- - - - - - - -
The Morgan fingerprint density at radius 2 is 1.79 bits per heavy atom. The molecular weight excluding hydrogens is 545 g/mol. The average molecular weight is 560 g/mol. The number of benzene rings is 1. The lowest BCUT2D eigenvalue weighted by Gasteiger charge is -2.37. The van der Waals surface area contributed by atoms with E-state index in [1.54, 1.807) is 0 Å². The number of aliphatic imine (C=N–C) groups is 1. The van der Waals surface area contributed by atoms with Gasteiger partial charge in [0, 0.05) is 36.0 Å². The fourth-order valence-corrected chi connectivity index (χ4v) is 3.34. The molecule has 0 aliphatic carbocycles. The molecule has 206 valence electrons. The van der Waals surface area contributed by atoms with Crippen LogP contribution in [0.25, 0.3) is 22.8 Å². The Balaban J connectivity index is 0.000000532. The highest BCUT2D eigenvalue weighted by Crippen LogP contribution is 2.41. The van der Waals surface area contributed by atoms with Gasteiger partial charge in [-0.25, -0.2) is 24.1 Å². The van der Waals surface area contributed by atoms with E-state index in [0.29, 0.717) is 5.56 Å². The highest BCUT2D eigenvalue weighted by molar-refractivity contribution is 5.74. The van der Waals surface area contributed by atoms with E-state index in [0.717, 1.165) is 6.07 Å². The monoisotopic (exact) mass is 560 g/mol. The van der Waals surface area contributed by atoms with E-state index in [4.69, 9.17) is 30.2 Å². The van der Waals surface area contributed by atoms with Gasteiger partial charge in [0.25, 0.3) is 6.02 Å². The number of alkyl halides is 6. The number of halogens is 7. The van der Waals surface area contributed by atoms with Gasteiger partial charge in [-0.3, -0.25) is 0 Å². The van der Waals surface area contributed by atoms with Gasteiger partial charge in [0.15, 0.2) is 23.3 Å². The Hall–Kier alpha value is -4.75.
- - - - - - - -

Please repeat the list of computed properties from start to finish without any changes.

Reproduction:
The Morgan fingerprint density at radius 2 is 1.79 bits per heavy atom. The molecular weight excluding hydrogens is 545 g/mol. The average molecular weight is 560 g/mol. The number of benzene rings is 1. The lowest BCUT2D eigenvalue weighted by Gasteiger charge is -2.37. The van der Waals surface area contributed by atoms with E-state index in [1.54, 1.807) is 0 Å². The number of aliphatic imine (C=N–C) groups is 1. The van der Waals surface area contributed by atoms with Gasteiger partial charge in [0, 0.05) is 36.0 Å². The fourth-order valence-corrected chi connectivity index (χ4v) is 3.34. The molecule has 0 aliphatic carbocycles. The molecule has 206 valence electrons. The van der Waals surface area contributed by atoms with Crippen LogP contribution in [0.25, 0.3) is 22.8 Å². The Balaban J connectivity index is 0.000000532. The highest BCUT2D eigenvalue weighted by Crippen LogP contribution is 2.41. The van der Waals surface area contributed by atoms with Gasteiger partial charge in [-0.25, -0.2) is 24.1 Å². The van der Waals surface area contributed by atoms with E-state index in [0.29, 0.717) is 5.56 Å². The highest BCUT2D eigenvalue weighted by molar-refractivity contribution is 5.74. The van der Waals surface area contributed by atoms with E-state index in [0.717, 1.165) is 6.07 Å². The monoisotopic (exact) mass is 560 g/mol. The van der Waals surface area contributed by atoms with E-state index in [4.69, 9.17) is 30.2 Å². The van der Waals surface area contributed by atoms with Gasteiger partial charge in [0.25, 0.3) is 6.02 Å². The number of alkyl halides is 6. The number of halogens is 7. The van der Waals surface area contributed by atoms with Gasteiger partial charge in [-0.3, -0.25) is 0 Å². The van der Waals surface area contributed by atoms with Gasteiger partial charge in [0.15, 0.2) is 23.3 Å². The Hall–Kier alpha value is -4.75.